Information after part of the address is the file path, which shows where the file you are looking at is stored. This is really important. You can see in the example above that the file path is /~oddone/tutorials/page1.  While the domain name is useful to identify the validity or quality of a website, the filepath is also really important to look at. If the filepath has a personal name, a tilde, a percentage sign or the words ‘user, people or members’ it might mean you are on a personal site.

This is often the case with sites that have the extension .edu, – it is quite common for universities to give personal space on their servers to students – this means that the information on the page has not been published by the university, but is the personal page of student and therefore the information is not subject to the checks and balances that would be on the official university pages.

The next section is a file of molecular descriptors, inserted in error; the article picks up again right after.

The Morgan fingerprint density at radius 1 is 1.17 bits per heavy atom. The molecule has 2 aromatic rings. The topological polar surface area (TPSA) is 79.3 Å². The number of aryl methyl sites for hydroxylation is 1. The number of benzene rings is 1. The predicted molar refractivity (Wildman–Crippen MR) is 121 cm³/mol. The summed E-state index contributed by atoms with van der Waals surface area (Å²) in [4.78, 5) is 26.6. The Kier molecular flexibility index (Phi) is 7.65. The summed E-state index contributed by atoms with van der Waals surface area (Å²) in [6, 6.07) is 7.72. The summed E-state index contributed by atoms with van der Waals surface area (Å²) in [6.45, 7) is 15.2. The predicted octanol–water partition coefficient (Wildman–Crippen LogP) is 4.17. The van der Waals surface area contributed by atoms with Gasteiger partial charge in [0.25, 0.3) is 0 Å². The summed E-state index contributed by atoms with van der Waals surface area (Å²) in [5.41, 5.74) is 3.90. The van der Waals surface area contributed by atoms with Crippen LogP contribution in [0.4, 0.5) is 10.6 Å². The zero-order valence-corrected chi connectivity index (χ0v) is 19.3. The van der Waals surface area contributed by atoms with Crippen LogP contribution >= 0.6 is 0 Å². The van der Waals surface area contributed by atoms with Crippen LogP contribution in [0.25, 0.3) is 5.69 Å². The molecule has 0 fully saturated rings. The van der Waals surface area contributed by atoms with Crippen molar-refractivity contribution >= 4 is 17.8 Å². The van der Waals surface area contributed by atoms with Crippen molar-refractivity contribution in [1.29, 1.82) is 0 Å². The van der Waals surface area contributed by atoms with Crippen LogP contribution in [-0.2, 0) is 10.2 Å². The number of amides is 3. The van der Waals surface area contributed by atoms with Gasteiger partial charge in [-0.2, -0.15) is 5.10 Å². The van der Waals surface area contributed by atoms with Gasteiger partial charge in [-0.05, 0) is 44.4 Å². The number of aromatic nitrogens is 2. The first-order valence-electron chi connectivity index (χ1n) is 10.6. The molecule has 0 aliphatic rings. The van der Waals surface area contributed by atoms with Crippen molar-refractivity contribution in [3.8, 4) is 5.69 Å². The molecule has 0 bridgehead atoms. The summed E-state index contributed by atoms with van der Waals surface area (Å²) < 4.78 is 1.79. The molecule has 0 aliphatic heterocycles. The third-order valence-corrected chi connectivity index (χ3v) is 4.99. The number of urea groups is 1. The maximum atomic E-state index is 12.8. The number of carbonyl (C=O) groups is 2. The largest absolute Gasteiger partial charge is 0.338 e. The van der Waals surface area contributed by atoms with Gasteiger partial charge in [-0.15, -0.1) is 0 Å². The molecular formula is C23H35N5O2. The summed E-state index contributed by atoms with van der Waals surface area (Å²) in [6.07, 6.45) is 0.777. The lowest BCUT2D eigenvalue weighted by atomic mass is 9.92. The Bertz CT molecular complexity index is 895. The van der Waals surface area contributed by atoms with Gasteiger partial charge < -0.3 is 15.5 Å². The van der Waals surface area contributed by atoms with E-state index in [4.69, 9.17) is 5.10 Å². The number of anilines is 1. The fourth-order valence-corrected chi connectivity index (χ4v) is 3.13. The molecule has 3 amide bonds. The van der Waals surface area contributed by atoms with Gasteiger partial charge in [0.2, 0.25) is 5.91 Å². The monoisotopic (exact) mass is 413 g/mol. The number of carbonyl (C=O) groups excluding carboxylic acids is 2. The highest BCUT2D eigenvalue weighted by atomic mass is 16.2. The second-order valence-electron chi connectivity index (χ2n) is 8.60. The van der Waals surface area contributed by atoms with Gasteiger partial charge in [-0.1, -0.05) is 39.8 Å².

A good example of this is this website, the life and work of Jacopo di Poggibonsi which can be found at http://www.umich.edu/~engtt516/lifetimes.html. Although the site is hosted on the University of Michigan’s website, it is a very cleverly created forgery – no such person ever existed. The presence of the tilde indicates that the website is merely being hosted by the University.2014-10-03_1422

2. Examine the site’s content and history:

creative commons licensed ( BY ) flickr photo shared by dullhunk

The currency of a webpage can often be seen by the date at the base of the page. However this only really tells you when the page text was copyrighted or last published. How can you see if the information is regularly updated, or if the website has changed over time? We can chart the progress or history of a web site thanks to the Wayback Machine.